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Thread: Valve stem oil seals.

  1. #11
    Super Moderator ancientdad's Avatar
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    I think Tools reference is to excess valve guide wear on the exhaust side when seals are used, reducing the lube down the guides
    Tom

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  2. #12
    Senior Member TOOLS1's Avatar
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    Quote Originally Posted by ancientdad View Post
    I think Tools reference is to excess valve guide wear on the exhaust side when seals are used, reducing the lube down the guides

    Yes!. You really need that extra lubrication on the exhaust valve and guide.
    TOOLS

  3. #13
    Senior Member FrisianWheel's Avatar
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    Valve stem oil seals.

    Quote Originally Posted by TOOLS1 View Post
    Yes!. You really need that extra lubrication on the exhaust valve and guide.
    TOOLS
    Makes sense to me but would you recommend to put valve guide seals only on the intake valves on Honda twins in general? Just to be sure.
    Gunnar

    1972 CB450 K5
    1975 CB500T
    1972 CB450 K5 - in progress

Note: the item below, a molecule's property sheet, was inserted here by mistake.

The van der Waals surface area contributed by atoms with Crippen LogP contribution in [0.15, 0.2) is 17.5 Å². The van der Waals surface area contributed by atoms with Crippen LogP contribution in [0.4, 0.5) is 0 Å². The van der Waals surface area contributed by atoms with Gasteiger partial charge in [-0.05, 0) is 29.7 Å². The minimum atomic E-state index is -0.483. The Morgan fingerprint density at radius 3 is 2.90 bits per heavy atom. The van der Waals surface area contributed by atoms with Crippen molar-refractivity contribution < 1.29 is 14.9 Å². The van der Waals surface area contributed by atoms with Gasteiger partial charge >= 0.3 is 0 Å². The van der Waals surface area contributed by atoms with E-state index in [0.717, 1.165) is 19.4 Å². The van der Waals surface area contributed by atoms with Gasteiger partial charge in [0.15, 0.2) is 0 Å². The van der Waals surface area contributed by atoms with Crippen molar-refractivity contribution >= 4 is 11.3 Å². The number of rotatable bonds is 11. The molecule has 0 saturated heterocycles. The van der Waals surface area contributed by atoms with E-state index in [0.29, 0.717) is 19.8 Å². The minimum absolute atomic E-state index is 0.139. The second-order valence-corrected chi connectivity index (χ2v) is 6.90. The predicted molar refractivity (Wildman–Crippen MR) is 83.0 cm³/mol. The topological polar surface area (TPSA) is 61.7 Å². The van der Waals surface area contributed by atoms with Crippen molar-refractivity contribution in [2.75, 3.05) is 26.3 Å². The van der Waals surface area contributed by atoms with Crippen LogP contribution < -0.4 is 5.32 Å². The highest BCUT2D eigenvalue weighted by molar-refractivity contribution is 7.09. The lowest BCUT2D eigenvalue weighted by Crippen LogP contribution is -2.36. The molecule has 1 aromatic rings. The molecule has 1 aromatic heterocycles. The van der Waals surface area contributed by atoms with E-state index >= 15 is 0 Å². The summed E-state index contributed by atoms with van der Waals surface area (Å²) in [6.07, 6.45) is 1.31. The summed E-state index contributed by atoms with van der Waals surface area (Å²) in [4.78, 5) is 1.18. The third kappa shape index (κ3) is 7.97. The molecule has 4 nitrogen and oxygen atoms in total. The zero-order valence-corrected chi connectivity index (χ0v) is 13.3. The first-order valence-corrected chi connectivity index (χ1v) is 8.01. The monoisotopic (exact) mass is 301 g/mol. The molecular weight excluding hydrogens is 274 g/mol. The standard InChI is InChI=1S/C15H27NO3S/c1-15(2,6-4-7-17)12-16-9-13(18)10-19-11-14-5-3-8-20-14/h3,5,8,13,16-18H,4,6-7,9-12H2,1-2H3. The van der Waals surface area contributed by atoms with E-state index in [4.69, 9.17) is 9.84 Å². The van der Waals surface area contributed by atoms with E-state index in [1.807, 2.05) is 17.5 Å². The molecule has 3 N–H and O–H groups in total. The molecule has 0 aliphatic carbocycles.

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  5. #14
    Senior Member TOOLS1's Avatar
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    If you really want valve guide seals in your engine (maybe to meet emission requirements), only put them on the intake valves.
    TOOLS

  6. #15
    Senior Member Richard_Pitman's Avatar
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    Quote Originally Posted by TOOLS1 View Post
    If you really want valve guide seals in your engine (maybe to meet emission requirements), only put them on the intake valves.
    TOOLS
    I'm agonising over how to put this question without sounding confrontational or deliberately argumentative, hope you'll bear with me on this.

    Honda themselves specify oil seals on the exhaust valves only, which does seem odd to me, as most engines I've been into have seals on both inlets and exhaust. Why did they do it this way ?

    The CB200 engine, which is very similar, albeit with different valve guides, has oil seals on both inlet and exhaust. Would the same advice apply to that engine ?

    It was my understanding that worn inlet guides were the cause of oil smoke in the exhaust, hence TOOLS comment about emission requirements ?

    Worn exhaust valve stems / guides ? Presumably a finding based on experience ?
    1970 Honda CB175K4
    1972 Honda CL175K7
    1999 Honda CB600 Hornet
    1970 - 1972 Random heap of CB/CL/SL 175 parts, slowly being reassembled ..

  7. #16
    Senior Member TOOLS1's Avatar
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    OK, here it is. In all the Honda twin heads alone that I have done work on, the CB 350 heads do not have valve guide seals and the only time I have had to replace a valve guide was because of physical damage, like a bent valve. The CB 360 uses the same valves as a CB 350 but has valve guide seals on it. Every CB 360 I have worked on has needed new exhaust valve guides. Hence, I have determined that by not having a seal on the exhaust valve guide that the slight lubrication provided to the exhaust valve and guide has enabled them to last much longer.